Note: This A-26 was one of the brand new, never AAF accepted Invaders that went direct from Douglas to Kingman, to the RFC for disposal. There is no AAF record card for the airplane since it was never accepted. Charles Babb purchased a bunch of them for $2000 each...brand new airplanes with the cushions still wrapped in plastic, or so I've heard. This A-26 went to Milton Reynolds and registered with his company then, the Printasign Corp. of America. After his round-the-world 1947 flights with Bill Odom at the controls, it went to Phillips Drilling in 1948. They had a large window installed in the aft fuselage and a cabin door installed.

In 1954 it went to Earl Slick of Slick Airways, of Burbank, CA. Aviation Power Supply of Burbank installed the tip tanks in January 1956, and also did some other fuel system work and other modifications. In July 1956 On Mark at Glendale installed a weather radar unit with the radome on the nose. In October 1956, a company in Denver replaced the Bendix brakes with new Goodyear brakes. In August 1957, On Mark did some aft fuselage mods, including lowering the aft floor. In July 1961, On Mark did some more fuel tank work. In March 1967, the airplane went to the Ventura Division of Northrop, and pylons were installed to handle "Horkey Moore launcher" rails to mount RP-78 targets. Not sure about these items but it appears the Invader was used as a launcher of new target drones. Shortly afterwards, or maybe when the wing racks were added, the airplane went to On Mark again to have fatigue straps added to the front wing spars and shear plates added to the rear spars, and the wing structure and attach points were also inspected with the wings and engines off the fuselage.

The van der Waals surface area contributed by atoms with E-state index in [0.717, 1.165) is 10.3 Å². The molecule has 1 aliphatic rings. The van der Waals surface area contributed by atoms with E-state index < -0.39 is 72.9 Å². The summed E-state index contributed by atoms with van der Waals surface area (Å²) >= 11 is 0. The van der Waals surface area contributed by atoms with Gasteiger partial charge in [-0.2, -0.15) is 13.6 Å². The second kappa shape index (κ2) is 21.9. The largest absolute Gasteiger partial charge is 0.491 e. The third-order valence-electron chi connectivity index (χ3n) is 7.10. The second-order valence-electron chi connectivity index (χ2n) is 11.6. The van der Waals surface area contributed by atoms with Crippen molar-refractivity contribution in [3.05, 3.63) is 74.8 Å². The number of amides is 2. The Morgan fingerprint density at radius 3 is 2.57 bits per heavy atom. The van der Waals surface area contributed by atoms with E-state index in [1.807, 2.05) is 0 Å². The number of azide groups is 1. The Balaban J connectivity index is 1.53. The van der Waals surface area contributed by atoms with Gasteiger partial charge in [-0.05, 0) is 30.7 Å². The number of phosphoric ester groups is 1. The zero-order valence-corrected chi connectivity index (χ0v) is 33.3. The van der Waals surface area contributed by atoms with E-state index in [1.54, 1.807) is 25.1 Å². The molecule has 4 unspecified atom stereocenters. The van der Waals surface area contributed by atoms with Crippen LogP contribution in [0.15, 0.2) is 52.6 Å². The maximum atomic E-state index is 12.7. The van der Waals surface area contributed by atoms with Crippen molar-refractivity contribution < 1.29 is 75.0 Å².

In 1973 the airplane was apparently in Tehran, Iran, for what purpose, who knows? It was sold by Northrop in March 1973 to three partners, Jerry Cornell, Lloyd Shipley, and Paul Warren, initial Bill of Sale shows the address as "c/o Iran Aircraft Industries, Tehran" and later, this is crossed out and shows "c/o Bell Helicopter Industries, Tehran".

In October 1974 it was sold by Cornell to five, apparently, USAF officers: a Maj. Patrick O'Donnell and Capts. Edward Hopkens, George Casares, Roger Reece, and Charles Miller, for $2000. Their address was the "Charle Morghi Airport" (spelling?). This included spares. This bill of sale was never processed by the new owners and the FAA contacted Cornell to determine why he hadn't responded to its routine request for information about the airplane. The FAA eventually revoked the registration.

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Serial #: 44-34759
Construction #: 28038
Civil Registration:
  NX67834
  N67834
  N28W
  N956
  N956R
Model(s):
  A-26B
  On Mark Marksman
Name: None
Status: Displayed
Last info: 2001

 

History:
Delivered to Reconstruction Finance Corp as 44-34759, 19??.
- Immediately put up for dispossal, 1945-1946.
Milton Reynolds, 1947-1948.
- Registered as NX67834.
- Flown as "Reynolds Bombshell".
- Around world flight Records.
-- Pilot Bill Odom, Apr. 12-16, 1947.
-- Bill Odom solo, Aug. 7-10, 1947.
Philips Drilling Corp, San Antonio, TX, 1949-1954.
- Registered as N67834.
- Executive conversion, Slick Airways, San Antonio, TX, Oct. 1949.
- Equipped with 4 passnger cabin.
Earl F. Slick/Piedmont Airline, 1951-1953.
Jack Davis, NC, Dec. 1955.
- Advertised for sale.
Registered as N28W by ??, 19??.
Colorado Interstate Gas, Colorado Springs, Co, 1959-1964.
- Registered as N956.
Colorado Oil & Gas Corp, Denver, CO, 1966.
- Registered as N956R.
Northrop Corp, Newbury Park, CA, 1969-1972.
Jerry Cornell, Teheran, Iran, 1977.
Bell Helicopter International Inc, Tehran, Iran, 1978.
Open Storage, Tehran, Iran, 1976-1986.
Aerospace Exhibition Centre, Hehrabad, Teheran, Iran, 1997-2001.
- Displayed.

Round the World

FLIGHT,  APRIL 24TH, 1947

Successful Completion of 20,000-mile Flight in the Douglas Invader, "Reynolds Bombshell

FLYING his converted Douglas A-26 Invader Reynolds Bombshell, Mr. Milton Reynolds, the American pen manufacturer, has completed a flight round the world in 78 hr 55 min. This time is 12 hr 19 mth better than the previous one of 91 hr 14 min set up in 1938 by Howard Hughes flying a Lockheed 14. There is no true comparison, however, between these two flights as the routes were different and Milton Reynolds was compelled to fly some 5,000 miles farther to avoid Soviet territory, having previously been refused permission to land.